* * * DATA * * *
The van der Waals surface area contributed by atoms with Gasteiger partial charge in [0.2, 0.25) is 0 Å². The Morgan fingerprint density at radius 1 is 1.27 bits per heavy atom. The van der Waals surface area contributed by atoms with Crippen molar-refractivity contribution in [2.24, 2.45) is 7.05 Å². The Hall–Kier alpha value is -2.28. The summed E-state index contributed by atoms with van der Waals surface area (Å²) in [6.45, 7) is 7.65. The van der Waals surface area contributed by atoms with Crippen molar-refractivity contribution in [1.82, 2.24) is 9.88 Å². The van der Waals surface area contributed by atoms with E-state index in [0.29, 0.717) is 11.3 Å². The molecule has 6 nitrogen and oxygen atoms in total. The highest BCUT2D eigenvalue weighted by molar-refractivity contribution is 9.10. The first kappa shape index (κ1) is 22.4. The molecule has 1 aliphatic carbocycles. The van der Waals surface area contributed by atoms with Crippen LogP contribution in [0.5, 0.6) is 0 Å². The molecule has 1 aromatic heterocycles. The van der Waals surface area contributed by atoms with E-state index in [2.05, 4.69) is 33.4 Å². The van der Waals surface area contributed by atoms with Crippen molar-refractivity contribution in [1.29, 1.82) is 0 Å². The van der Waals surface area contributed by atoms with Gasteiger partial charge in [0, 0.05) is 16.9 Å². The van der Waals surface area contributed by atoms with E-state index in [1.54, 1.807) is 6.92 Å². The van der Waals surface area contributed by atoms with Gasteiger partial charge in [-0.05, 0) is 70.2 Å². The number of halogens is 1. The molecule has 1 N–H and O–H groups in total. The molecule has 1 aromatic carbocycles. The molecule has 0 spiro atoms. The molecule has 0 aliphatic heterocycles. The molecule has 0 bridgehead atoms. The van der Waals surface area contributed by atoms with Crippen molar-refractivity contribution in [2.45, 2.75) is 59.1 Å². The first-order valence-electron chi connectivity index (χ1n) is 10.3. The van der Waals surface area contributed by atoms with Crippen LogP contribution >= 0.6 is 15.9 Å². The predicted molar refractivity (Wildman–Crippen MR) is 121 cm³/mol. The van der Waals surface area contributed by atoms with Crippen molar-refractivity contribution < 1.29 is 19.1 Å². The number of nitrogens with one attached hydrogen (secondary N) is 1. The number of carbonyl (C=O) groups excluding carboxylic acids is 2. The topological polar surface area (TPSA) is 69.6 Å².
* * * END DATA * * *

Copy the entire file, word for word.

The van der Waals surface area contributed by atoms with Gasteiger partial charge in [0.2, 0.25) is 0 Å². The Morgan fingerprint density at radius 1 is 1.27 bits per heavy atom. The van der Waals surface area contributed by atoms with Crippen molar-refractivity contribution in [2.24, 2.45) is 7.05 Å². The Hall–Kier alpha value is -2.28. The summed E-state index contributed by atoms with van der Waals surface area (Å²) in [6.45, 7) is 7.65. The van der Waals surface area contributed by atoms with Crippen molar-refractivity contribution in [1.82, 2.24) is 9.88 Å². The van der Waals surface area contributed by atoms with E-state index in [0.29, 0.717) is 11.3 Å². The molecule has 6 nitrogen and oxygen atoms in total. The highest BCUT2D eigenvalue weighted by molar-refractivity contribution is 9.10. The first kappa shape index (κ1) is 22.4. The molecule has 1 aliphatic carbocycles. The van der Waals surface area contributed by atoms with Crippen LogP contribution in [0.5, 0.6) is 0 Å². The molecule has 1 aromatic heterocycles. The van der Waals surface area contributed by atoms with E-state index in [2.05, 4.69) is 33.4 Å². The van der Waals surface area contributed by atoms with Crippen molar-refractivity contribution in [1.29, 1.82) is 0 Å². The van der Waals surface area contributed by atoms with Gasteiger partial charge in [0, 0.05) is 16.9 Å². The van der Waals surface area contributed by atoms with E-state index in [1.54, 1.807) is 6.92 Å². The van der Waals surface area contributed by atoms with Gasteiger partial charge in [-0.05, 0) is 70.2 Å². The number of halogens is 1. The molecule has 1 N–H and O–H groups in total. The molecule has 1 aromatic carbocycles. The molecule has 0 spiro atoms. The molecule has 0 aliphatic heterocycles. The molecule has 0 bridgehead atoms. The van der Waals surface area contributed by atoms with Crippen molar-refractivity contribution in [2.45, 2.75) is 59.1 Å². The first-order valence-electron chi connectivity index (χ1n) is 10.3. The van der Waals surface area contributed by atoms with Crippen LogP contribution >= 0.6 is 15.9 Å². The predicted molar refractivity (Wildman–Crippen MR) is 121 cm³/mol. The van der Waals surface area contributed by atoms with Crippen molar-refractivity contribution < 1.29 is 19.1 Å². The number of nitrogens with one attached hydrogen (secondary N) is 1. The number of carbonyl (C=O) groups excluding carboxylic acids is 2. The topological polar surface area (TPSA) is 69.6 Å².